STTEACHLEARN SCIEN BSC 5936
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Date Created: 09/17/15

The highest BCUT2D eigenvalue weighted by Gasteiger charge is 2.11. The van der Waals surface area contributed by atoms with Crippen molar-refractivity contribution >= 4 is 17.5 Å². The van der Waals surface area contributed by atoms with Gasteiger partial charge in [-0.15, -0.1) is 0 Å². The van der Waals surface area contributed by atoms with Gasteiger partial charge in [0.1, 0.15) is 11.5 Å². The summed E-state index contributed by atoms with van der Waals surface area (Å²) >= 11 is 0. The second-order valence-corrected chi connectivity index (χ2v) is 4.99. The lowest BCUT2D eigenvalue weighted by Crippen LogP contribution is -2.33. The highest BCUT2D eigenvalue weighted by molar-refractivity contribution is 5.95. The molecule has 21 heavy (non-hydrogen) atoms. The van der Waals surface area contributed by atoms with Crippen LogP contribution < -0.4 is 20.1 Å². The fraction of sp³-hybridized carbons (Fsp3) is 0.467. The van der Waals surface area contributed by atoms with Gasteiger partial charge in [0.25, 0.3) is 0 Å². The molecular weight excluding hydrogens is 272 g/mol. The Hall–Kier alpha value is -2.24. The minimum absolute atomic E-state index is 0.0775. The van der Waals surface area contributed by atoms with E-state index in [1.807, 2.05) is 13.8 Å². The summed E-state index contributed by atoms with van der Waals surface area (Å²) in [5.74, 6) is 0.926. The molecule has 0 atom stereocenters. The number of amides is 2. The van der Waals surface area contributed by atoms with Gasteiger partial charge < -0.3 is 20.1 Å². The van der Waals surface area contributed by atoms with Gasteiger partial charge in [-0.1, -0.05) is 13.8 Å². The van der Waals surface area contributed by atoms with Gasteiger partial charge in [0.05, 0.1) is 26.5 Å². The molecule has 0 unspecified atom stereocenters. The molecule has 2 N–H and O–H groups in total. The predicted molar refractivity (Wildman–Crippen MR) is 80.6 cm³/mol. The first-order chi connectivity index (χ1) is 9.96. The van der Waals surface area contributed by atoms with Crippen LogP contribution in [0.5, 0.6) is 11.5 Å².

Peter Beerli 2000 Extensions of the coalescent Peter Beerli Genome Sciences University of Washington Seattle WA Peter Beerli 2000 Outline 2 and examples Different approaches to estimate parameters of interest Populatian growth Gene ow Recambinat ion Population divergeme Selection Combination cf same of the population genetics QDL QQ G Peter Beerli 2000 An alternative aproach GriffithsTavar algorithm 0 Infinite sites model Use MCMC to sample a path through the possible histories 0 Sample many different possible histories Phalu by Slephen J unu quot M 2 u u u a b A x o wor mo vwn Wuew wa s we 1ounxsz1uw4I 123214stI halmszlllllallldlli V 213s Peter Beerli 2000 Other alternatives 9 Wilson and Balding 1998 Beaumont 1999 microsatellite specific 9 Nielsen 2001 mutations as missing data Both methods treat mutations as additional events on the geneaiogies T G 03 C96 mArr 0121 can M Peter Beerli 2000 Variants and extensian of the coalescent 9 Population 5326 changes over time 4 Gene flow among multiple papulation 9 Recombination rats 9 Selection 9 Divergence Peter Beerli 2000 general approach to these extensions P Glparameter D All tima imls a f waiting time Prob event happens Peter Beerli 2000 general approach to these extensions P Glparameter D All tima imls a male II e i f waiting time Prob event happens Peter Beerli 2000 general approach to these extensions P Glparameter D All tima imls a male II 9 i f waiting time Prob event happens if39event is a caalescence if event is of type a if event is of type 3 2 g 14090713 II f 9 fiaf i Prob a 5 Prob 13 Peter Beerli 2000 Variable population size lt9 In a small population lineages coalesce quickly 4 In a large papulation lineages coalesce slowly This leaves a signature in the data We can exploit this and estimate the population growth rate 9 jointly with the population size 6 10 Pew Beerli 2000 Exponen al population size expanSion or shrinkage 1000 1mm quot N 537 am 100 1m 40 90 400 muo 1 40000 snoo 2ooo 1 W E I g 11 Peter Beerli 2000 Grow a frog 750 0 50 130 g Mutation Rate Population sizes 10000 generations Present 10 8 8 300 000 8 360 000 10quot7 780 000 836 000 10 6 40500 83 600 Peter Beerli 2000 Gene flow PW 2 pGI6M 11 H mewm 4 155 i g if event is a coalescence j if event is a migration from 339 to i 13 Peter Beerli 2000 Gene flow What researchers used and still use 14 Peter Beerli 2000 What researchers used and still use Sewall Wright shomd that 1 FST 1 4Nm and that it a umes O migration into all subpnpuiation is the same 9 population size of each island is the same 15 Peter Beerli 2000 Simulated data and Wright s formula 1 V M21 91 0 82 21 Una True values Estimated values 1 001 001 114307 1 10 001 F 001 1mm 1 I 10 I 035 0 ms 114611854 16 Peter Beerli 2000 Maximum Likelihood method to estimate gene flow parameters Beerli and Felsenstein 1999 100 huelocus datasets with 25 sampled individuals for each of 2 populations and 500 base pairs bp per locus PoWation 1 Population 2 6 4N9 m1 9 4N 239mz Truth 1000 00050 100 Mean 00476 835 00048 121 Std dev 00052 109 00005 015 10 005 0 0005 1 17 Peter Beerli 2000 Some examples of possible migration models Full sized Mid sized gtl Economy Peter Beerli 2000 Comparison of approximate con dence intervals Population pair M mu Model 25 MLE 975 Africa Asia 300 490 2190 Fun 30 590 2590 Asia Africa 0 0 650 Full 20 360 1600 Restricted 22 Peter Beerli 2000 Comparison between migrate and geneth Beam and Feisenstein 2001 1 01 4Nm 001 0001 00001 0060 0601 061 9 23 Peter Beerli 2000 Recombi natinn rate estimation 24 Peter Beerli 2000 Haplotypes 25 Peter Beerli 2000 Haplotypes Either haplotypes must be resolved or the program must integrate over all possible haplotype assignments 26 Peter Beerli 2000 Recombination rate estimation Kuhner at al 2000 Human lipoprotein lipase LPL data 9734 bp of intan and exon data derived from thme populations African Americans from Mississippi Finns from North Karelia Finland and nonHispanic Whites from Minnmta Population Haplotypes 8w 6K 13 m Jackson 48 00018 00072 14430 01531 North Karelia 48 00013 00027 03710 03910 Rochater 46 000014 00031 03350 02273 Combined 142 00016 00073 06930 01521 are the number of haplotym in each section of the data set from Wattewons estimator 9w and RECOMBINE 8x and from Hudsons atimator mg and RECOMBINE 11 27 Peter Beerli 2000 Estimation of divergence time Wakeley and Nielsen 2001 Present 39 V Divergence time Past 28 Peter Beerli 2000 Estimation of divergence time Wakeley and Nielsen 2001 Figure 7The joint integrated likelihood surface for T and M estimated from the data by Orti et al 1994 Darker values indicate higher likelihood jg rm gumgar 29 Peter Beerli 2000 Selection coefficient estimation Krone and Neuhauser 1999 Felsenstein unpubl 30 Peter Beerli 2000 Joint estimation of recombination rate and gene flow 7 31 Pew Beerli 2000 Joint estimation of recambinatibn rate and migration 0 2 5 g quoto 001 01 1 E U 02 3910 10 100 1000 1 10 100 1000 32 Ia arEkg i2000 Any questions Pointers to suftware through httpavolutiongsuaahingtonedulamarcpopgensoftwarahtml 3 3 Peter Beerli 2000 Population Genetics using Trees Peter Beerli Genome Sciences University of Washington Seattle WA Peter Beerli 2000 Outline 1 Introduction to the basic coalescent 1 Populaticn models 9 The coalescent Q Likelihood astimati39on of parameters of interest Why do we Markov chain Monte Carlo t 2 Extensions and exampla Peter Beerli 2000 Population genetics can help us to find answers lt9 the PCR revolution allows us to generate lots of data from many individuals and many loci Q We are still intere ed in questions like Where are we or other Species coming from How big are populations Are populations species What is the recombination rate in species x Peter Beerli 2000 Population genetics in the age of genamics Q Why do we need theoretical population genetics when we can have the complete s equemm of our favorite organism Peter Beerli 2000 Basics WrightFisher population model o 7 V 1 L 7 39 o04 o o o o o o i All individuals release many gametes and new individuals for the next generation are formed randomly from these 5 Peter Beerli 2000 WrightFisher population model Q PopulatiOn size N is constant through time 4 Each individual gets replaced every Ageneration 9 Next generation is drawn randomly from a large gamete pool 9 Gnly genetic drift is manipulating the allele frequencies Peter Beerli 2000 The Coalescent Sewall Wright showed that the probability that 2 gene copies come from the same gene copy in the preceding generation is 1 Prob two genes share a parent 1 2 Probhaving same parent12N Probhaving a parent1 Peter Beerli 2000 The Coalescent Present 1 o 0 o 0 Past In every generation there is a chance of 12N to coalesce Following the sampled lineages through generations backwards in time we realize that it follows a geometric distribution with 2N the expectation of the time of coalescence u of two tips is 2N 8 Pewr Beer 2009 The kascent JFC Kirigmtan xg neralized this for 1 gene capies kltk 1 Prob 14 copies an redqu to k 1copie5 4N Peter Beerli 2000 Kingman s ncoalescent P resent r 5 o 0 0 Past The expectation for the time interval uk is 4N Mk 1 mm Hiexplt uigt 10 3 Peter Beerli 2000 Naiver we cauld estimate 1Time 0f the most recent common ancestor For a population size can calculate the time of the most recent common ancestor MRCA 1 Get a TRUE genealogy topnlogyand branch lengths fram an infallible Oracle 2 Get the papulation sime from the same oracle 3 Calculate the time 0f the MRCA by summing aver all intervals 11 Peter Beerli 2000 1 Time of the most recent common ancestor Shortcut 1 Get the population size from another oracle 2 Use the upectation for your data type to get an estimate of the time of the MRCA The expectation for the time of the MRCA is Em 4N for diploid organisms Eta 2N for haploid organisms Mu N for maternally transmitted mtDNA paternally transmitted Ychmmosome39 assumptiom sexratio is 11 Pew Beerli 2000 2 Calculate the size of the population 1 We get THE genealogy from our Oracle 2 We know that we can galculate pGenealogle Ml llii ii l 13 Pew Beerli 2000 2 Calculate the size of the population 1 We get THE genealogy from our Oracle 2 We remember the probability calculation Ml r x 390 1 1 MGM pu1Nak gtlt pIIlt2INk DE 14 Pew Beerli 2000 2 Calculate the size of the population 1 We get THE genealogy from our Oracle 2 We remember the probability calculation Ml T pGeneangyN Hexu 39 j 15 Pew Beerli 2000 2 Calculate the size of the population Pmb a l N 1043 20 39 1 5 10 39 05 Popula onsiu 16 Peter Beerli 2000 2 Calculate the size of the population N 2270 N 12286 l l 17 IquotI Peter Beerli 2000 Problems with these very naive approaches We assume we know the TRUE genealogy topology and branch length 18 Peter Beerli 2000 Variability of the coalescent til quot quot l 10 coalescent trees generated with the same population size N 10000 3 Peter Beerli 2000 Variability of mutations AGCTTHTTM marr C I Peter Beerli 2000 How many samples do we need mg u 21 Peter Beerli 2000 Summary of the basic Cbalescent lt9 Mathematically tractable way to calculate probabilities of genealogies in a population 9 The coalescent is a very noisy distribution of times on a tree 9 Variability because of mutation increases the uncertainty of these times lt9 The population size is correlated with the depth of the tree 0 Estimatians of population size or the time of the MRCA fram a single tree are very terrorprone 22 Peter Beerli 2000 Parameter estimation using maximum likelihood Q Mutation model Nucleotide mutation model 4 Population genetics model the Coalescent Prnb datalN p Prob N439 Prob data LNu Prob datalN p c Prob N uIdam Prob ledata 23 Pewr Beer 2000 quotParameter estimation using LNm m mum 2 Manny Pmb datale 24 Peter Beerli 2000 Parameter estimation using maximum likelihood me Prob datam 6136an Prob datale We cannot observe the mutation events Instead of estimating N and u we estimate the product 8 4Nu and scale G with u L9 pG9 Prob dataG Problem We need to integrate over all genealogies all different labelled histarles all different branch39lengths 25 mp 3 P t rfBeerIJ 2060 3920 O uooowoxmb m V 4 2571912000 6958057668962400000 50448098951887305913 56060000000 39 3 2839632 5 40 2 quot31416 x 10 A Ma 0 mm Ix Pg Moran Q audifmm sm w OHM mlfm onfm MMbh ham WMONL How do we change a genealogy D IuL sa mnt Inn IuciIn hu sa n n 8 3m 33 29 Peter Beerli 2000 119 1399 Markov chain Monte Carlo Markov chain Monte Carlo create a new 0005 ms was 63 Pew Beerli 2000 Markov chain Monte Carlo OO 000 00 male 0 Evaluae 00 39 3 O G2I8PDlePGilGe 0800 0880 08 quot lt GJIQPDIGIPG2IGJ O luckily reduces most aften to a PDGz o8808 O O 080 31 Markov chain Monte Carlo Make anotth change tn the tree 0005 MW lad Markov chain Monte Carlo 0005 ms was 63 33 Markov chain Monte Carlo Make anotth change tn the tree 0005 MW lad Markov chain Monte Carlo 0005 ms was 63 Markov chain Monte Carlo 0005 ms was 63 Peter Beerli 2000 Markov chain Monte Carlo